Parenting is a never-ending syllabus of valuable lessons. There are lessons in resilience, in patience, in the paradox of love and anger, in mindfulness and presence, in creativity, in what exhaustion does to the brain, the mood, the marriage 🙂
I had not anticipated what great teachers my kids would be, and although they don’t set out to teach, I am always learning.
When my son was 2 years old he was doing his very best to patiently wait for his older cousin Brayden after a basketball game. I use the word “patiently” from a toddler’s perspective, as he was running the length of the gym, sliding feet first into the mirrored walls on each side, and then licking said mirrors, all while laughing hysterically.
Then, sweet Isaac spied his favorite thing….older kids doing something without him (how dare they)! Isaac is drawn to older kids like a moth to a flame, desiring to do everything they do regardless of how complicated or dangerous the activity might be. A 4 y/o boy and 6 y/o girl were playing a game of tag, and Isaac immediately began his attempt to keep up, running as quickly as his little legs would carry him. He was completely oblivious to the fact that he was being ignored and was in no way a part of their game. It took a few minutes before the boy finally acknowledged Isaac. He pointed his finger at my son’s chest and said, “we’re not playing with you. It’s just me and her playing…not you!” I watched from afar as Isaac tried to understand what he was being told. The boy attempted to confirm that Isaac had understood the limits he had just set. He stopped pointing his finger and made the fatal mistake of raising both arms in a shrug to say, “ok? Get it? Understand?” This was the moment Isaac decided that this boy’s shrug was actually an invitation for a hug. Isaac gave both kids an excited squeeze as if they had just nominated him President of their exclusive, “We’re Older and Bigger and Play Better Games Than You” club. Within minutes, the hearts of the older kids visibly softened as they began to make room for Isaac in their play. The boy took Isaac by the hand, guided him to “base” and then taught him how to tag. My sweet son decided that tagging should be hugging instead, which they graciously tolerated. Even when Isaac began tagging his own reflection in the mirror, they laughed with him and then patiently redirected him to their game. By the end of the evening these 3 beautiful children were friends. My heart melted as I watched this loving interaction and I was struck at how 3 young children had innocently illustrated the power of loving-acceptance and kindness. I couldn’t help but think of my own life and the times I have reacted to others in a way that wasn’t at all what I hope to model for my son. I couldn’t help but think of the times I’ve recoiled at someone’s perceived harshness without considering that maybe I was interpreting their actions unfairly and without context. I couldn’t help but watch these kiddos and consider how one kind gesture in the face of possible rejection can lead to openness and belonging.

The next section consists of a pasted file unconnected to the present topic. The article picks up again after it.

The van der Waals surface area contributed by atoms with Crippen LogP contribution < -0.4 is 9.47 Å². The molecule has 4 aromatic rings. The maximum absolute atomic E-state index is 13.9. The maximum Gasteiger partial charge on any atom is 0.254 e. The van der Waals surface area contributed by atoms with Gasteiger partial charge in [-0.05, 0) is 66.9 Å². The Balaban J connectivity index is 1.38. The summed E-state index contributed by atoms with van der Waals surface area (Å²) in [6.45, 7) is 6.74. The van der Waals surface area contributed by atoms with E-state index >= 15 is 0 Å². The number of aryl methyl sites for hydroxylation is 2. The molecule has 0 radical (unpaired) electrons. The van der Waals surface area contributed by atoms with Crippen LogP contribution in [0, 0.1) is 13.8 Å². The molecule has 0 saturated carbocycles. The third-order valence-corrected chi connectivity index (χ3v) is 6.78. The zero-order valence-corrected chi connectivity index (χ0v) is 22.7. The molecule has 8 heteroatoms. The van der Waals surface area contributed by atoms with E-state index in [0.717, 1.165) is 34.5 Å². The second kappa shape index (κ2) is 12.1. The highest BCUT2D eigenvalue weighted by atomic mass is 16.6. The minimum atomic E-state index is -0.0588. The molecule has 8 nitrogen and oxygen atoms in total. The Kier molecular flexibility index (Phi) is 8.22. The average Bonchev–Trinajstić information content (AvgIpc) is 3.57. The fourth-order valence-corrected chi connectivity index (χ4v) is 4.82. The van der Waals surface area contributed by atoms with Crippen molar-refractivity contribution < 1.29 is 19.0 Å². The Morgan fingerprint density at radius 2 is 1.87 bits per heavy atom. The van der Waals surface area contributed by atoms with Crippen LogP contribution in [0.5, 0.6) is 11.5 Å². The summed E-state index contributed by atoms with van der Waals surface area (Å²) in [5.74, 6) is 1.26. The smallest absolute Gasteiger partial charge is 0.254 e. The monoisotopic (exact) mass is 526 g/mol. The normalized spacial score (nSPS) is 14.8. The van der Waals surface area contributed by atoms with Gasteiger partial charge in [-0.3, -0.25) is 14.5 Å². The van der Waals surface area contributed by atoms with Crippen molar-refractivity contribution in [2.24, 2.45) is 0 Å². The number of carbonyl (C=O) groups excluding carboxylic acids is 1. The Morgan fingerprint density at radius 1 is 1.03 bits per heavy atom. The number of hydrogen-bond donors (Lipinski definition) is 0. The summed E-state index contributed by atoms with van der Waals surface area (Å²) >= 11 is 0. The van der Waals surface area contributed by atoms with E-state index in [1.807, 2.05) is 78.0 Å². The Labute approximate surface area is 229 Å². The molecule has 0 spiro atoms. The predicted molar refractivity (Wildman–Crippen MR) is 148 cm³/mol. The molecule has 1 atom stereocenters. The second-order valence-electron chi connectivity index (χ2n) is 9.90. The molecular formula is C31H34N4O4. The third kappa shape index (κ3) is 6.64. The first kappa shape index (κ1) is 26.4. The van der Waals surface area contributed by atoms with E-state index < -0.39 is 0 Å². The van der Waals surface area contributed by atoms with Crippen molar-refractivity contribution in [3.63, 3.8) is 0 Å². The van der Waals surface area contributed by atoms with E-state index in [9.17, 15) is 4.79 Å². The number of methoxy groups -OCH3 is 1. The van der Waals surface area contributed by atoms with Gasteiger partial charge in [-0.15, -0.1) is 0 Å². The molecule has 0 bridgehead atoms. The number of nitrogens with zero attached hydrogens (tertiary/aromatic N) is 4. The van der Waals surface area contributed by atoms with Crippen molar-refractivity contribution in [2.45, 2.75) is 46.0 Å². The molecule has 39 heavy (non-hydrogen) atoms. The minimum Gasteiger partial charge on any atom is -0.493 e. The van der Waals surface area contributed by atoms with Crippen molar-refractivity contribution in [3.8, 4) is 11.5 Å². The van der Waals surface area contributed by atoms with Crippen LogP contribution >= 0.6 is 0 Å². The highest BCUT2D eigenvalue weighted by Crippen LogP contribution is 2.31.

Watching these sweet littles taught me:
- When we judge, we lose the opportunity to forge new friendships.
- We can be loved through and forgiven for our misguided behaviors, and we have the opportunity to do the same for others.
- Inviting someone “different” into our world can teach us a new way to approach, view, lean into life, and this can bring more joy, more freedom, more friendship, more love, more hugs!
- Loving someone who has hurt us can heal more than one heart.
- We must believe we’re worthy before expecting others to believe the same.
- When we are vulnerable we find ourselves loving others before judging them.
- It’s easy to love those who are kind to us. It’s courageous to love those who hurt us.
- When we love ourselves we can receive and accept love from others.
I’ve hoped to model for my son a love for others that is fearless and authentic and vulnerable, but as I watched that evening unfold, I realized that these qualities already live and breathe in young children. They don’t need adults to demonstrate these virtues, they need us to foster and protect them, as they face the hurts and disappointments that come with growing older. What I thought was my responsibility to teach my son, was actually a lesson I needed to learn from him.
The next time I’m tempted to judge someone, I’ll think of these 3 children and remain open to experiencing a new (and possibly more joyful) way of approaching life. And, the next time someone tells me that I don’t belong, I’ll remember that the most appropriate response is to love them anyway!